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not going to get you to where you want to go. it ain't gonna work. so it's not going to do any good. it's going to delay and it gives credibility to a dark chapter of our history. that's why i'm not with you. but i will fight to my death for you. you are able to object. you are not doing anything wrong. it's a uniquely bad idea to delay this election. trump and i, we have had a hell of a journey. i hate it to end this way. oh, my god, i hate it. from my point of view, he has been a consequential president. but today, first thing you'll see. all i can say is count me out. enough is enough. i've tried to be helpful. but when the wisconsin supreme court ruled 4-3 that they didn't violate the constitution of wisconsin, i agree with the three, but i accept the four. if al gore can accept 5-4, he is
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not president, i can accept wisconsin 4-3. pennsylvania, it went to the second circuit. so much for all the judges being in trump's pocket. they said, no, you're wrong. i accept the pennsylvania second circuit that trump's lawsuit wasn't right. georgia, they said the secretary of state took the law in his own hands, changed the election laws unlawful. a federal judge said, no, i accept the federal judge, even though i don't agree with it. fraud. they say there is 66,000 people in georgia under 18 voted. how many people believe that? i asked, give me ten. i only had one. they said 8,000 felons in prison in arizona voted. give me ten. i haven't gotten one. does that say there is problems in every election? i don't buy this. enough's enough. we've got to end it. vice president pence, what they
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are asking you to do, you won't do because you can't. you talk about interesting times. i associate myself with rand paul. how many times will you hear that? [ laughter ] >> the mob has done something nobody else could do. get me and rand to agree. rand is right. if you're a conservative, this is the most offensive concept in the world that a single person could disenfranchise 155 million people. the president of the senate shall in the presence of the senate and the house of representatives open all certificates and the vote shall then be counted. the person having the greatest number of votes for president shall be president. wherein does it say mike can say i don't like the results, i want to send them back to the states, i believe there is fraud. to the conservatives who believe in the constitution, now is your chance to stand up and be counted. originalism, count me in. it means what it says.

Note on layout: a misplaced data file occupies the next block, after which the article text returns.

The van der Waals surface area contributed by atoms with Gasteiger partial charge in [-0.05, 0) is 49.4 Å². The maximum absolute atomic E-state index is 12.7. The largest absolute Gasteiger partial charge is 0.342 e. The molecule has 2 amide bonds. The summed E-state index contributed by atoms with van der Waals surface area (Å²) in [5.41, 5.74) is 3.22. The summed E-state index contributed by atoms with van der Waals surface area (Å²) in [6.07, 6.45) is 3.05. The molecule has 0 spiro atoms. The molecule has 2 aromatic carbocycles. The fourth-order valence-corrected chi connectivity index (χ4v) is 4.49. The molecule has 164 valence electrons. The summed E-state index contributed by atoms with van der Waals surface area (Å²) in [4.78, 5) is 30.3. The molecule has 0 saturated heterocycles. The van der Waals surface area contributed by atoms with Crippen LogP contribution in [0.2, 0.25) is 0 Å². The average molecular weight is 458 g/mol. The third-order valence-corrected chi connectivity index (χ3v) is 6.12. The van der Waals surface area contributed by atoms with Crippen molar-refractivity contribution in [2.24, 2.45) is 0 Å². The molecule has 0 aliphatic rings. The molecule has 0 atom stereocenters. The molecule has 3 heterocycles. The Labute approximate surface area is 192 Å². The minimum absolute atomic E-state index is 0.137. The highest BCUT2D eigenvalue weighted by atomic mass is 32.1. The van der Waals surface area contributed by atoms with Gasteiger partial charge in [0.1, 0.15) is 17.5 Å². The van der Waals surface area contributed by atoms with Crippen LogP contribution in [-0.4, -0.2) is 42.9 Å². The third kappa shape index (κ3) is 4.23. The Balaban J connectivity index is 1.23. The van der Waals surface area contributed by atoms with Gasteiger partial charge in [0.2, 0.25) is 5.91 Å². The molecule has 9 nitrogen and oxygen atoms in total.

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so, mike, mr. vice president, just hang in there. they said we can count on mike. all of us can count on the vice president. you are going to do the right thing. you are going to do the constitutional thing. you got a son who flies f-35s. son-in-law who flies f-18s. they are flying so we can get it right here. there are people dying to my good friend from illinois, to make sure we have a chance to argue among ourselves. when it's over, it is over. it is over. the final thing. joe biden, i have traveled the world with joe. i hope he lost. i prayed he would lose. he won. he is the legitimate president of the united states. i cannot convince people, certain groups, by my words, but i will tell you by my actions that maybe i above all others in this body need to say this.
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joe biden and kamala harris are lawfully elected and will become the president and the vice president of the united states on january the 20th. [ applause ] >> majority leader. >> mr. president, i yield back the balance of our time. >> all time is expired. the question is, shall the objections submitted by the gentleman from arizona, mr. gosar, and the senator from texas, mr. cruz and others be sustained. is there a second? there is.
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clerk will call the roll. >> miss baldwin. >> no. >> mr. betterasso. >> no. >> mr. bennett. >> no. >> mrs. blackburn. >> no. >> mr. blumenthal. >> no. >> mr. blount. >> no. >> mr. booker. >> no. >> mr. boseman. >> no. >> mr. braun. >> no. >> mr. brown. >> no. >> mr. burr. >> no. >> miss cantwell. >> no. >> mrs. capito. >> no. >> mr. cardin. >> no. >> mr. carper. >> no. >> mr. casey.
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>> no. >> mr. cassidy. >> no. >> ms. collins. >> no. >> mr. coops. >> no. >> mr. cornyn. >> no. >> ms. cortez masto. >> no. >> mr. cotton. >> no. >> mr. cramer. >> no. >> mr. crapo. >> no. >> mr. cruz. >> aye. >> mr. danes. >> no. >> miss duckworth. >> no. >> mr. durbin. >> no. >> ms. ernst. >> no. >> mrs. feinstein. >> no. >> mrs. fischer. >> no.